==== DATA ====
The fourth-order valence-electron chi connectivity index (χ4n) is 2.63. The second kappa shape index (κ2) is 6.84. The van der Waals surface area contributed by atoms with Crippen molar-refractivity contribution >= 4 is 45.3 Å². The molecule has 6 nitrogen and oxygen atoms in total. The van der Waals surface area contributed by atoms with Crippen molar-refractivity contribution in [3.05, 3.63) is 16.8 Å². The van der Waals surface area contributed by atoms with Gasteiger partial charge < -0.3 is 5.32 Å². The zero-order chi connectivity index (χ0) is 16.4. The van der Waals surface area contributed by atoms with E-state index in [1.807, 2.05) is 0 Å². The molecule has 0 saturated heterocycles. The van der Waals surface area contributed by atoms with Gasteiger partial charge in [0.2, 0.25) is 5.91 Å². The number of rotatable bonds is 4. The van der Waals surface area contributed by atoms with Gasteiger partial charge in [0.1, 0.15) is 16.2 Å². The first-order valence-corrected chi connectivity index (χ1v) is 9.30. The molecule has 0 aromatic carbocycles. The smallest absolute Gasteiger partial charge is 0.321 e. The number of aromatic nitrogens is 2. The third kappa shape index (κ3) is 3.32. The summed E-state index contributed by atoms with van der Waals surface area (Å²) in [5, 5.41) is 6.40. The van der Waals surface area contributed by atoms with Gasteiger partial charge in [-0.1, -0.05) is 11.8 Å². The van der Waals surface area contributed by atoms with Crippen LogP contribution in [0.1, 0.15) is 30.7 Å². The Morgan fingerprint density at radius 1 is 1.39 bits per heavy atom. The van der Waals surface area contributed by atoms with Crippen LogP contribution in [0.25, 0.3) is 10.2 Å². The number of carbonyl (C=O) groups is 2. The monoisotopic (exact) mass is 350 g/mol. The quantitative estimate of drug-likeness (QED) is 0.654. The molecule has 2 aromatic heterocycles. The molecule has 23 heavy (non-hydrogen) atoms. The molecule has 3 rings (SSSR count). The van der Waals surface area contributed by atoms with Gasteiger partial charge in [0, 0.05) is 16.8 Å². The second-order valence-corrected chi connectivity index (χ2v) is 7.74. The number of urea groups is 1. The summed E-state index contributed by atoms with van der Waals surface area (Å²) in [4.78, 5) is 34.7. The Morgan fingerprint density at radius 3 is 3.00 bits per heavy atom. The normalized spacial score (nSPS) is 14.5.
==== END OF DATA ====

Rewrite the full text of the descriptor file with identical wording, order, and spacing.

The fourth-order valence-electron chi connectivity index (χ4n) is 2.63. The second kappa shape index (κ2) is 6.84. The van der Waals surface area contributed by atoms with Crippen molar-refractivity contribution >= 4 is 45.3 Å². The molecule has 6 nitrogen and oxygen atoms in total. The van der Waals surface area contributed by atoms with Crippen molar-refractivity contribution in [3.05, 3.63) is 16.8 Å². The van der Waals surface area contributed by atoms with Gasteiger partial charge < -0.3 is 5.32 Å². The zero-order chi connectivity index (χ0) is 16.4. The van der Waals surface area contributed by atoms with E-state index in [1.807, 2.05) is 0 Å². The molecule has 0 saturated heterocycles. The van der Waals surface area contributed by atoms with Gasteiger partial charge in [0.2, 0.25) is 5.91 Å². The number of rotatable bonds is 4. The van der Waals surface area contributed by atoms with Gasteiger partial charge in [0.1, 0.15) is 16.2 Å². The first-order valence-corrected chi connectivity index (χ1v) is 9.30. The molecule has 0 aromatic carbocycles. The smallest absolute Gasteiger partial charge is 0.321 e. The number of aromatic nitrogens is 2. The third kappa shape index (κ3) is 3.32. The summed E-state index contributed by atoms with van der Waals surface area (Å²) in [5, 5.41) is 6.40. The van der Waals surface area contributed by atoms with Gasteiger partial charge in [-0.1, -0.05) is 11.8 Å². The van der Waals surface area contributed by atoms with Crippen LogP contribution in [0.1, 0.15) is 30.7 Å². The Morgan fingerprint density at radius 1 is 1.39 bits per heavy atom. The van der Waals surface area contributed by atoms with Crippen LogP contribution in [0.25, 0.3) is 10.2 Å². The number of carbonyl (C=O) groups is 2. The monoisotopic (exact) mass is 350 g/mol. The quantitative estimate of drug-likeness (QED) is 0.654. The molecule has 2 aromatic heterocycles. The molecule has 23 heavy (non-hydrogen) atoms. The molecule has 3 rings (SSSR count). The van der Waals surface area contributed by atoms with Gasteiger partial charge in [0, 0.05) is 16.8 Å². The second-order valence-corrected chi connectivity index (χ2v) is 7.74. The number of urea groups is 1. The summed E-state index contributed by atoms with van der Waals surface area (Å²) in [4.78, 5) is 34.7. The Morgan fingerprint density at radius 3 is 3.00 bits per heavy atom. The normalized spacial score (nSPS) is 14.5.